Tesla Model 3 Chaos! Leases, SR And LR Gone, SR+ In The EU, Stealth Price Cuts

About: Tesla, Inc. (TSLA)
by: Fishtown Capital

Model 3 SR is eliminated less than 6 weeks after being introduced, purportedly because of low customer interest.

Autopilot is now standard in all Model 3's. As a result, the least expensive Model 3 SR+ now costs $39,500.

Model 3 AWD price increases by $1,000, Performance stays as-is. Since most of these models were sold with Autopilot, this results in a stealth price cut.

Leasing is now available for all Model 3's.

Tesla quietly introduces SR+ into the EU, signaling demand exhaustion after just a few months of AWD and Performance Deliveries.

Late Thursday night, Tesla (TSLA) made significant updates to the Model 3 Lineup, the 4th move in as many months. These include the introduction of the highly anticipated leasing option for Model 3's, elimination of LR RWD and SR RWD models, and the inclusion of Autopilot as standard equipment with corresponding price changes for the SR+ and AWD. Not included in the announcement, but available on the Tesla configurator is that the SR+ can now be ordered in the EU.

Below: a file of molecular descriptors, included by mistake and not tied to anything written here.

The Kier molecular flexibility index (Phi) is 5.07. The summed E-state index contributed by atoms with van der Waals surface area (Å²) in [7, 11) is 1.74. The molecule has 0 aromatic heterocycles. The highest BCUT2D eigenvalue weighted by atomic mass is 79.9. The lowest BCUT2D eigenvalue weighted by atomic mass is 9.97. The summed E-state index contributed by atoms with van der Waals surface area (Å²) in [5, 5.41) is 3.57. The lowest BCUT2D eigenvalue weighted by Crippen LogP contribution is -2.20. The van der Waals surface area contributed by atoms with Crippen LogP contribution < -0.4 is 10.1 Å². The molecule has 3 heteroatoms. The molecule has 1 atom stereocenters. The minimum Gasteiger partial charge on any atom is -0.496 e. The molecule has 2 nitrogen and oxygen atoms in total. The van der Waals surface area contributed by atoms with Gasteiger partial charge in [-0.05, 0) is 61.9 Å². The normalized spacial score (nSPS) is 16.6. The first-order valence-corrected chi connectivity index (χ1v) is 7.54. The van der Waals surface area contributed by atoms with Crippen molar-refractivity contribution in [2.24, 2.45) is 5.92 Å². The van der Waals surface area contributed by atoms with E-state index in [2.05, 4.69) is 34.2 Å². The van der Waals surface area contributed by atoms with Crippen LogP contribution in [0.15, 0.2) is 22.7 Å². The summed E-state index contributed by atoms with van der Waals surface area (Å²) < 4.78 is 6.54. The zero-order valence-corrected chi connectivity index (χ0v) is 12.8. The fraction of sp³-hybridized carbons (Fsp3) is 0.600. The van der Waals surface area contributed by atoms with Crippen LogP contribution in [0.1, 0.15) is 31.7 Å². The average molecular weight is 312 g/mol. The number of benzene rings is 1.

I believe these moves signal that Tesla has hit the demand cliff and is trying to maintain volume any way it can.


Tesla has now introduced domestic leasing on the Model 3. It's unclear how much demand this will drive, as the savings to customers is moderate at best. Using the price estimator tool on Tesla.com and using the same $3000 down payment between the loan and lease, we see a savings of less than $100/month with 10,000 miles/year.

Note that these lease prices still benefit from the $3750 FIT credit. When that credit is reduced by $1875 on July 1st, the lease costs will increase $58/mo, and will increase another $58/mo at the end of the year. In under 9 months, the lease on the SR+ will be over $600/month. Consider that in 2016, you could have leased a Tesla Model S 60 for less!

I believe this will drive a small amount of demand for all models, purely based on consumer preferences for leases, with an additional amount of demand for the SR+ in Q2. This increase in demand will likely be short lived when the FIT credit is reduced by another $1875 on July 1st.